CIN@PIT: Alvarez snags a hard line drive at third

PITTSBURGH - Facing a confrontation with Cincinnati left-hander Tony Cingrani, Pirates manager Clint Hurdle's search for an offensive pick-me-up led to Gaby Sanchez batting cleanup.

Pedro Alvarez, in the four-hole in each of his first 21 starts of the season, was dropped to No. 5.

"Just trying to help. Runs have been hard to come by," Hurdle said prior to the finale of the four-game series with the Reds. "I just want to find a way to get more guys into play. Gaby has shown up well against left-handed pitching, so we're trying to make the most of this opportunity."

The Bucs were facing a left-handed starter for only the second time this season. On the first occasion, Alvarez remained at cleanup against the Cubs' Travis Wood, going 0-for-3 against him. Later in that April 10 game, he struck a game-deciding three-run homer off another lefty, reliever James Russell.

So Cingrani's presence wasn't as responsible for lowering Alvarez in the batting order as the third baseman's overall struggles. He entered the game hitting .173, with three hits in his last 22 at-bats.

Alvarez is second in the National League with six homers, which have accounted for 10 of his 13 RBIs.

McCutchen's discipline on display for Pirates

CIN@PIT: McCutchen cracks a solo homer to left field

PITTSBURGH -- The phrase "lead by example" gets liberally tossed around Major League clubhouses, yet is seldom defined.

Andrew McCutchen took care of that Wednesday night. In their loss to the Reds, Pirates batters were on the receiving end of a total of 151 pitches. McCutchen saw 32 of them.

That skewered ratio resulted from the stubborn, confident approach manager Clint Hurdle urges the rest of his lineup to adopt. It yields results: McCutchen hit one of those 32 pitches out of the park and another safely to left for two of the Bucs' six hits in the 5-2 defeat.

"That's what our men all need to buy into," Hurdle said. "Then have the disciplines and stubbornness to do it. That's what separates hitters at this level."

Less than two weeks after reposing below "the Mendoza Line," McCutchen entered Thursday with 18 hits in his last 48 at-bats, raising his average from .194 to .298.

"Most teams have a go-to guy in the lineup," said Hurdle, who recalled Todd Helton, his Colorado first baseman, in the same light. "At [a count of] 0-and-2 on him, we'd laugh in the dugout, 'Now he's got 'em.'

"They'd waste two pitches, take a couple of stabs at getting him out -- foul, foul -- and now it's a nine-pitch at-bat, and now it's a double. Cutch showed that last night again."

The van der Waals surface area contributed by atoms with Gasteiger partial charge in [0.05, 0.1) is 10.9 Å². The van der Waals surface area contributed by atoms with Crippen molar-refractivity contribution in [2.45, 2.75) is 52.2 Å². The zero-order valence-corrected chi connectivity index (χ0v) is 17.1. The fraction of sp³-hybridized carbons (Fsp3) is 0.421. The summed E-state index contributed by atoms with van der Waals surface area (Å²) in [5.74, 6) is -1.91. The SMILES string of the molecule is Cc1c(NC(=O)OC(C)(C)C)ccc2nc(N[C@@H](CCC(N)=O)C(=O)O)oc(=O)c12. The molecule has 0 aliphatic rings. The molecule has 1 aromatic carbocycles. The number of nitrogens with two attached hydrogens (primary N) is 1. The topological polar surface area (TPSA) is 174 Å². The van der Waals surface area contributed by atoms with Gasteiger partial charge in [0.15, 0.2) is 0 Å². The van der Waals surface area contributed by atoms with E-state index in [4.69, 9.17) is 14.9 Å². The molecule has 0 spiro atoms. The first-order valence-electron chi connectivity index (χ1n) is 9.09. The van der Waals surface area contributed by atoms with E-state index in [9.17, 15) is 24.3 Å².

McCutchen's longest at-bat was a 10-pitch duel with Cincinnati starter Alfredo Simon leading off the third inning. Four pitches in, the count stood 2-2. McCutchen fouled off four straight full-count fastballs and deposited the next one in the left-field seats for his third home run in as many games.

Worth noting

Wandy Rodriguez (right knee discomfort) on Thursday threw his first bullpen since being placed on the disabled list on Monday and is tentatively on target for an April 30 rehab start. In the interim, he's down for another side session Sunday in St. Louis.

• Hurdle is keeping close watch on another lefty, Jeff Locke, at Indianapolis. Locke has made two starts for the Indians, most recently allowing a pair of earned runs in six innings on Monday. "[That] outing was much better," Hurdle said. "Good fastball command, the ball down in the zone, some swing-and-miss stuff. It was a nice step in the right direction."

• Entering Thursday's game having homered in three straight, McCutchen's next target was Alvarez: He homered in four consecutive games last season, June 20-23.

First number, last word

33: Pirates' club record for most home runs prior to May, set in 1996; the Bucs took 28 homers into Thursday's game, the first of six remaining April games.

"There's 18 watches ... the first-base coach got one, guys in the dugout got one. When our release times give them an opening, they try to take advantage of some situations." -- Hurdle, on the Reds' aggressive baserunning and the way it plays off how quickly the pitcher delivers the ball.